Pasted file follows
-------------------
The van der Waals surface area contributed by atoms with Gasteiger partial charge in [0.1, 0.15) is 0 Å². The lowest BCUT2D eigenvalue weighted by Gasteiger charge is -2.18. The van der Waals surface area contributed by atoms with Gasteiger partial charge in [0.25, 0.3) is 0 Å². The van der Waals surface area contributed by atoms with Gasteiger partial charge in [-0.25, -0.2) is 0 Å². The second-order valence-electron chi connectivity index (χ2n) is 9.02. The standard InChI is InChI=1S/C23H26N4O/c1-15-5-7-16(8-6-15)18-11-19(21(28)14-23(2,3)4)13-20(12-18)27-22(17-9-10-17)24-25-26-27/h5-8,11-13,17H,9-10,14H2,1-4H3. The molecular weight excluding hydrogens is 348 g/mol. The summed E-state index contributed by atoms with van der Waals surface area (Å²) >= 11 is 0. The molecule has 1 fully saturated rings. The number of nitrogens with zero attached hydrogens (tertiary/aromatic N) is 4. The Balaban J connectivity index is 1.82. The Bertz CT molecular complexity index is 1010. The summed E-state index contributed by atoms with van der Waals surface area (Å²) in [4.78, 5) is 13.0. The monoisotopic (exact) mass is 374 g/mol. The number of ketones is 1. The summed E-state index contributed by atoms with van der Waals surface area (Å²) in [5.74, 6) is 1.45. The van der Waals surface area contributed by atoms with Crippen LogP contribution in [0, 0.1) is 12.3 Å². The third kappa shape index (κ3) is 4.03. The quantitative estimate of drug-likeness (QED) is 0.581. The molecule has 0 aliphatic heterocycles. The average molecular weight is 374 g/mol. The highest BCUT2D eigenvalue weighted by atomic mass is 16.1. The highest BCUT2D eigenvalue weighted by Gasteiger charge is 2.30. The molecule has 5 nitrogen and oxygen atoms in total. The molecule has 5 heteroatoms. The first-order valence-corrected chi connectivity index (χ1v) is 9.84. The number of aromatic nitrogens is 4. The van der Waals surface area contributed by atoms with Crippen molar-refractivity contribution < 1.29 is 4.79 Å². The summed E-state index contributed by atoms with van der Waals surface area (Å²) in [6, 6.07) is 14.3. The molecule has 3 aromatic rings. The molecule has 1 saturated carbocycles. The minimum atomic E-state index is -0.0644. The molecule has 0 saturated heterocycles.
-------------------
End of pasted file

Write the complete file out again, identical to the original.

The van der Waals surface area contributed by atoms with Gasteiger partial charge in [0.1, 0.15) is 0 Å². The lowest BCUT2D eigenvalue weighted by Gasteiger charge is -2.18. The van der Waals surface area contributed by atoms with Gasteiger partial charge in [0.25, 0.3) is 0 Å². The van der Waals surface area contributed by atoms with Gasteiger partial charge in [-0.25, -0.2) is 0 Å². The second-order valence-electron chi connectivity index (χ2n) is 9.02. The standard InChI is InChI=1S/C23H26N4O/c1-15-5-7-16(8-6-15)18-11-19(21(28)14-23(2,3)4)13-20(12-18)27-22(17-9-10-17)24-25-26-27/h5-8,11-13,17H,9-10,14H2,1-4H3. The molecular weight excluding hydrogens is 348 g/mol. The summed E-state index contributed by atoms with van der Waals surface area (Å²) >= 11 is 0. The molecule has 1 fully saturated rings. The number of nitrogens with zero attached hydrogens (tertiary/aromatic N) is 4. The Balaban J connectivity index is 1.82. The Bertz CT molecular complexity index is 1010. The summed E-state index contributed by atoms with van der Waals surface area (Å²) in [4.78, 5) is 13.0. The monoisotopic (exact) mass is 374 g/mol. The number of ketones is 1. The summed E-state index contributed by atoms with van der Waals surface area (Å²) in [5.74, 6) is 1.45. The van der Waals surface area contributed by atoms with Crippen LogP contribution in [0, 0.1) is 12.3 Å². The third kappa shape index (κ3) is 4.03. The quantitative estimate of drug-likeness (QED) is 0.581. The molecule has 0 aliphatic heterocycles. The average molecular weight is 374 g/mol. The highest BCUT2D eigenvalue weighted by atomic mass is 16.1. The highest BCUT2D eigenvalue weighted by Gasteiger charge is 2.30. The molecule has 5 nitrogen and oxygen atoms in total. The molecule has 5 heteroatoms. The first-order valence-corrected chi connectivity index (χ1v) is 9.84. The number of aromatic nitrogens is 4. The van der Waals surface area contributed by atoms with Crippen molar-refractivity contribution < 1.29 is 4.79 Å². The summed E-state index contributed by atoms with van der Waals surface area (Å²) in [6, 6.07) is 14.3. The molecule has 3 aromatic rings. The molecule has 1 saturated carbocycles. The minimum atomic E-state index is -0.0644. The molecule has 0 saturated heterocycles.